Very recently, President Muhammadu Buhari shocked the entire nation when he announced that he had discovered 368 grazing routes across the country.
It was also reported that the President will proceed to take over these grazing routes, demarcate them appropriately and ultimately develop them for the use of herders and their cattle. This development came a few months after the Southern governors banned open grazing in the entire region. Let me share with you the plans of Mr. President on this project, as reported.
“President Muhammadu Buhari has approved the recommendations of a committee to review “with dispatch,” 368 grazing sites, across 25 states in the country, “to determine the levels of encroachment. The move, according to a statement by presidential spokesperson, Femi Adesina, was to curb the bloody clashes between herders and farmers across the country.
“The President’s directive followed his approval of the recommendations of a committee chaired by the Chief of Staff to the President, Prof. Ibrahim Gambari,” Adesina said in a statement.
“Among others, the committee had recommended the collection of field data on 368 Grazing Reserves across 25 States to assess encroachment and encroachers, stakeholder engagements, and sensitization. The Committee also recommended the production of maps and geo-mapping/tagging of sites, analysis of findings and report preparations as well as design appropriate communication on Grazing Reserves and operations.
“The number of the Grazing Reserves and States were deduced from considerations of existing security concerns and other pre-existing socio-economic conditions. The President directed that the assignment be undertaken with dispatch to bring more understanding on the Grazing Reserves, and implementation.
Members of the committee include Governor of Kebbi State and Vice Chairman, National Food Security Council, Abubakar Atiku Bagudu, Governor of Ebonyi State and Chairman of NEC Sub-Committee for National Livestock Transformation Plan, David Umahi, Minister of Water Resources, Suleiman Adamu, Minister of Agriculture and Rural Development, Sabo Nanono, Minister of Environment, Dr. Mohammad Mahmood Abubakar and Deputy Chief of Staff, Ade Ipaye.
“The Technical Sub-Committee consists of representatives from the seven members of the main committee in addition to representatives from the Ministry of Justice, Surveyor-General of the Federation, National Agricultural Land Development Authority (NALDA), and National Space Research Development Agency (NASRDA).”
Nigerians in their multitudes have reacted in total condemnation of this latest policy of the Buhari administration. Let us now examine the legality of this project, by determining ownership of the land upon which the grazing routes are to be established. The law governing the use and administration of land in Nigeria today is the Land Use Act, which came into effect on March 29, 1978. Section 1 of the LUA provides as follows:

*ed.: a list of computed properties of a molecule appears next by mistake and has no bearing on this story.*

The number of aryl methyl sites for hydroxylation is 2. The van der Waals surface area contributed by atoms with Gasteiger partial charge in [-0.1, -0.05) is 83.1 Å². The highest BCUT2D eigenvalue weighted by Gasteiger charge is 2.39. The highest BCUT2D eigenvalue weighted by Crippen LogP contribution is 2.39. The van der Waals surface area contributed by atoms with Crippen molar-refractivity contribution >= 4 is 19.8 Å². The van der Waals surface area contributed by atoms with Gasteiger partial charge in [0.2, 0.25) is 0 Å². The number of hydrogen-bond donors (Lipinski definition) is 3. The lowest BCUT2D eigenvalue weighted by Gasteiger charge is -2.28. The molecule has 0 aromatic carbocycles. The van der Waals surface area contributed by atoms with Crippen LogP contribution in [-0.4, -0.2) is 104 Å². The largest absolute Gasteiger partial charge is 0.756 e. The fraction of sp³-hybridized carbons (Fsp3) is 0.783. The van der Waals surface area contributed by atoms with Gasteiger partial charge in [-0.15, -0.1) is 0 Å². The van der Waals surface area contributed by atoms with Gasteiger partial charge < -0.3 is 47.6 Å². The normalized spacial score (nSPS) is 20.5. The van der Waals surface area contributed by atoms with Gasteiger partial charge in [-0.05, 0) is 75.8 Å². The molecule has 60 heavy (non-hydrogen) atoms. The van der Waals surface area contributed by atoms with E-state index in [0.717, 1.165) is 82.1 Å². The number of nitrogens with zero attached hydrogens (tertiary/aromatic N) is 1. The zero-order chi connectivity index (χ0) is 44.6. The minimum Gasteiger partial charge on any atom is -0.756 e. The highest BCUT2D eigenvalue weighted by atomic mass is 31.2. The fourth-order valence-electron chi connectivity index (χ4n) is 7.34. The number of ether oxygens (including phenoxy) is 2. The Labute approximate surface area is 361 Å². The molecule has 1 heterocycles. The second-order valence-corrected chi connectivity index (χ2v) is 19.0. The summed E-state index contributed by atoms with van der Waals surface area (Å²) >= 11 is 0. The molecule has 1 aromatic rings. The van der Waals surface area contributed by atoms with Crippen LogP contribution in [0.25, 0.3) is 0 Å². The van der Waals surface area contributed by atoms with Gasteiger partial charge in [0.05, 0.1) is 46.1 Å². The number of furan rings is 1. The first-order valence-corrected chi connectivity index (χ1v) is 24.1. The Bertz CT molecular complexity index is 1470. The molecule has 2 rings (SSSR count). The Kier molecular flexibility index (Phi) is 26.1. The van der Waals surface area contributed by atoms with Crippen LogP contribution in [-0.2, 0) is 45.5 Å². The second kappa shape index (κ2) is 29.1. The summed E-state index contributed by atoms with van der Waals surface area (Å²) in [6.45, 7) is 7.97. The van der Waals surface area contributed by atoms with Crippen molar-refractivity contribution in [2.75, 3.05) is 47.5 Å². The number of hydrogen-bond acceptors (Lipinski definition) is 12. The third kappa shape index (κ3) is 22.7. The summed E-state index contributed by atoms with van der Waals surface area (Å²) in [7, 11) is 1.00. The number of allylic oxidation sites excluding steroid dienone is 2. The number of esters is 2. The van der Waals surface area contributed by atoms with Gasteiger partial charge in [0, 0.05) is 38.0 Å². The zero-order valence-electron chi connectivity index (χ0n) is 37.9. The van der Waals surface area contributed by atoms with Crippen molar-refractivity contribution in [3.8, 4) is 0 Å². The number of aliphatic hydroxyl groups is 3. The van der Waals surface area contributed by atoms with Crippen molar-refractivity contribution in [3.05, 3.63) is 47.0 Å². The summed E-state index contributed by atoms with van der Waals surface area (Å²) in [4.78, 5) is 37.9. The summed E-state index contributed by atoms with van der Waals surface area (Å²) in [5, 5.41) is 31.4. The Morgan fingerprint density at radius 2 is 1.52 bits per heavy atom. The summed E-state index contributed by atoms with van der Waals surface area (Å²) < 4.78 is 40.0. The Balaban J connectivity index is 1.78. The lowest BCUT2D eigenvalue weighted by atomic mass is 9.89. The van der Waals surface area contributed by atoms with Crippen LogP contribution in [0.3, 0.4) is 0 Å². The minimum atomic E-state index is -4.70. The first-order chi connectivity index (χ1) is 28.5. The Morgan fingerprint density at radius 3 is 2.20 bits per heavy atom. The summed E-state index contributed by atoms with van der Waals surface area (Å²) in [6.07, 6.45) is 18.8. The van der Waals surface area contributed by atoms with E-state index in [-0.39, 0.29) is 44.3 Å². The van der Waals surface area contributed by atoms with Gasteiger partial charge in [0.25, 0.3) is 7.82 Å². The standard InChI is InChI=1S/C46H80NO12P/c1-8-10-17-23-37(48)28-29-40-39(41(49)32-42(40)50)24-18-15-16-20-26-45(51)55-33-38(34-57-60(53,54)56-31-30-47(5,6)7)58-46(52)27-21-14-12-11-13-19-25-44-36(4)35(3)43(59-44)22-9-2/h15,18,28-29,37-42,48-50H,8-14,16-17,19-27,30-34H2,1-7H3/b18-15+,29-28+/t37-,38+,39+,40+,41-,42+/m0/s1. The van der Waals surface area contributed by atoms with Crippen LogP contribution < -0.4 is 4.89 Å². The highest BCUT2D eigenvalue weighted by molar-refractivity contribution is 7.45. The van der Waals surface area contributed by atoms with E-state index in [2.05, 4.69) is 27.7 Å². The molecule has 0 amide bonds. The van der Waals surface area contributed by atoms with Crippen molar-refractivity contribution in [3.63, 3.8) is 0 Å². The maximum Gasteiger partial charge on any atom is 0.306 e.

Vesting of land in the State
“1. Subject to the provisions of this Act, all land comprising the territory of each State in the Federation is hereby vested in the Governor of that State, and such land shall be held in trust and administered for the use and common benefit of all Nigerians in accordance with the provisions of this Act.”
Control and management of land
2. (1) As from the commencement of this Act –
(a) all land in urban areas shall be under the control and management of the Governor of each State; and (b) all other lands shall, subject to this Act, be under the control and management of the local government within the area of jurisdiction of which the land is situated.”
The above provisions are clear and unambiguous in terms of the meaning and intendment of the LUA to vest land use management in the Governor of the State on behalf of the people. The powers of the President are clearly defined under the Constitution, especially in section 5 thereof.
Furthermore, the Exclusive Legislative List does not list land as part of items vested in the federal government of Nigeria, for which the President could claim to exercise any right or power over land located in various states of the federation. It, therefore, means that the President has no power or authority over the use, management, or control of land anywhere in Nigeria. Even for the Governors, power over the use and control of land is subject to certain statutory conditions, such as stipulated under the Constitution.
It has thus remained a wonder to me where the President derived his powers to dabble into the issue of land management. For effect, the Land Use Act now enjoys the protection of the Constitution under and by virtue of section 315 (5) thereof:
“(5) Nothing in this Constitution shall invalidate the following enactments, that is to say –
(a) The National Youth Service Corps Decree 1993; (b) The Public Complaints Commission Act; (c) The National Security Agencies Act;
(d) The Land Use Act.
And the provisions of those enactments shall continue to apply and have full effect in accordance with their tenor and to the like extent as any other provisions forming part of this Constitution and shall not be altered or repealed except in accordance with the provisions of section 9 (2) of this Constitution.”
Going by the provisions of the Constitution and the LUA quoted above, the President cannot forcefully and compulsorily take over land in any State as a grazing route as there is no such power granted to him by any of these vital laws.
Whatever law the President is relying upon to trace the so-called grazing routes is totally repugnant to equity and natural justice, and inconsistent with the provisions of the Constitution and even the LUA. And since the Land Use Act came into force after the purported gazette being touted as the source of grazing routes, it automatically repeals the said gazette by necessary implication.
To be continued tomorrow.
Adegboruwa is a Senior Advocate of Nigeria (SAN).